very mention of the Roman decree in Christian sources shows a polemical bias: the decree permitted depiction of the Jews not only as a defeated nation from the political and military point of view but also as a nation driven out of its domain. The crushing of the Bar-Kokhba rebellion was regarded by the Church Fathers as the final blow in the destruction of the Second Temple system, establishing a direct connection between the Jews’ sin (the crucifixion of Jesus) and their pun- ishment (the destruction of Jerusalem and the exile of the nation from its land). In the context of Christian polemics, Justin Martyr was apparently the first, in the mid-second century, to attribute religious significance to the removal of the Jews from Jerusalem.16 He saw that step as part of a divine plan to end the regime of Ancient Israel and repopulate the Holy City with the New Israel, the Christians. With the second coming of Jesus, Jerusalem would become finally Christian, and Jesus would rule there with the faithful. According to Justin, the admonition of Leviticus 26:41 had been fulfilled: “I will bring them into the land of their enemies.” Similarly, the prophecy of Isaiah 1:7 had come true: “Your country is desolate, your cities are burned with fire: your land, strangers devour it in your presence, and it is desolate, as overthrown by strangers.”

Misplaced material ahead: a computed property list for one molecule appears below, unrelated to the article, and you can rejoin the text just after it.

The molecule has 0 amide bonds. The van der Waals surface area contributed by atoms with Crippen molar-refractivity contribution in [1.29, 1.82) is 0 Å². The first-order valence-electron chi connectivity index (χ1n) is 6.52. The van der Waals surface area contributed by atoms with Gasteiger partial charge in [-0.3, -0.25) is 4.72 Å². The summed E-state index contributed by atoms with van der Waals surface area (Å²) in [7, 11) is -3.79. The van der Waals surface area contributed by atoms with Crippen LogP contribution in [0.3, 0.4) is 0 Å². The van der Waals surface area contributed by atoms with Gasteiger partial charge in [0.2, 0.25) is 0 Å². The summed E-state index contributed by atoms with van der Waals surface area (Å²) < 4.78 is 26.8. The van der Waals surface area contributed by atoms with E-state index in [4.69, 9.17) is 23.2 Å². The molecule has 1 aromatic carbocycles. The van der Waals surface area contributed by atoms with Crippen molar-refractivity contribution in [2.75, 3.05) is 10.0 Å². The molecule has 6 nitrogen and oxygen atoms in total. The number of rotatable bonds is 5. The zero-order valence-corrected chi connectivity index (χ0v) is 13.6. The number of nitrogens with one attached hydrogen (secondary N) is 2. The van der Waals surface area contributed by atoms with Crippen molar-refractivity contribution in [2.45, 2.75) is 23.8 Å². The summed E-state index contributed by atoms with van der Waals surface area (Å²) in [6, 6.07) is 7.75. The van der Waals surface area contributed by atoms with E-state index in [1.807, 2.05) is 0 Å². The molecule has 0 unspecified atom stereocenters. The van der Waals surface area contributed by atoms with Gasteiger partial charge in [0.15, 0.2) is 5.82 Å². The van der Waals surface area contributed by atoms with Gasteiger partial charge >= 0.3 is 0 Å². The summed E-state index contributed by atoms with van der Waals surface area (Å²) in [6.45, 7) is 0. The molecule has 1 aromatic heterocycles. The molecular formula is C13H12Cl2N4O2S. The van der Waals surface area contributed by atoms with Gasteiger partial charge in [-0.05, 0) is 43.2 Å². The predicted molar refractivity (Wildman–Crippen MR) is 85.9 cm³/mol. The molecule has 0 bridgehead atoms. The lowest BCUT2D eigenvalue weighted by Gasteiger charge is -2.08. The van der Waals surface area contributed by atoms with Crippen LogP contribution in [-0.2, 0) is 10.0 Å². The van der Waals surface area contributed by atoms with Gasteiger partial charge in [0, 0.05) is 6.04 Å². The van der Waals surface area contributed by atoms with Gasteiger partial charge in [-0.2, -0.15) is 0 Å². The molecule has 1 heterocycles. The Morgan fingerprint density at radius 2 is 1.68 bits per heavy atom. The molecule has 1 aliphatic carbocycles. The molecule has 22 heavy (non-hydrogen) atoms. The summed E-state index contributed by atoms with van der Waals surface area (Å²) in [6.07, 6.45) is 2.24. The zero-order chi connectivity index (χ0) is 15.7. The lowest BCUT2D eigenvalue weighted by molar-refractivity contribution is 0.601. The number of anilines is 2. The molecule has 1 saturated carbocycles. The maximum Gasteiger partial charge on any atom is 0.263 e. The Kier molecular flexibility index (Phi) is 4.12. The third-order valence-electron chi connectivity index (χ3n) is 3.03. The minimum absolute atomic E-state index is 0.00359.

These prophecies had come to pass not only because of the crucifixion but also because of the continued rejection of Jesus’ message by the Jews, who cursed those who believed in him. The historical event to which the words of Justin refer is not the destruction of the Temple but rather the Bar-Kokhba rebellion, which he witnessed, and he alludes to the prohibition imposed by the Romans upon Jews dwelling in Jerusalem.17 Tertullian also found particular significance in Bethlehem, along with Jerusalem, being emptied of Jews by the Roman decree, since Bethlehem was the city where the redeemer was supposed to be born. This too was a fulfillment of the prophecy, “Your country is desolate, your cities are burned with fire.”18 Tertullian’s argument that the Jews’ continuing dispersion— the emptying of the land—was punishment for the crucifixion is also found in the writings of Eusebius and Jerome.19 In his commentary, the latter interprets the prophecy of Zephaniah 1:15–16, “That day is a day of wrath,” as referring to the destruction in his own day of “the fortified cities of Judea and the high corners of Judea, which were destroyed unto the dust.”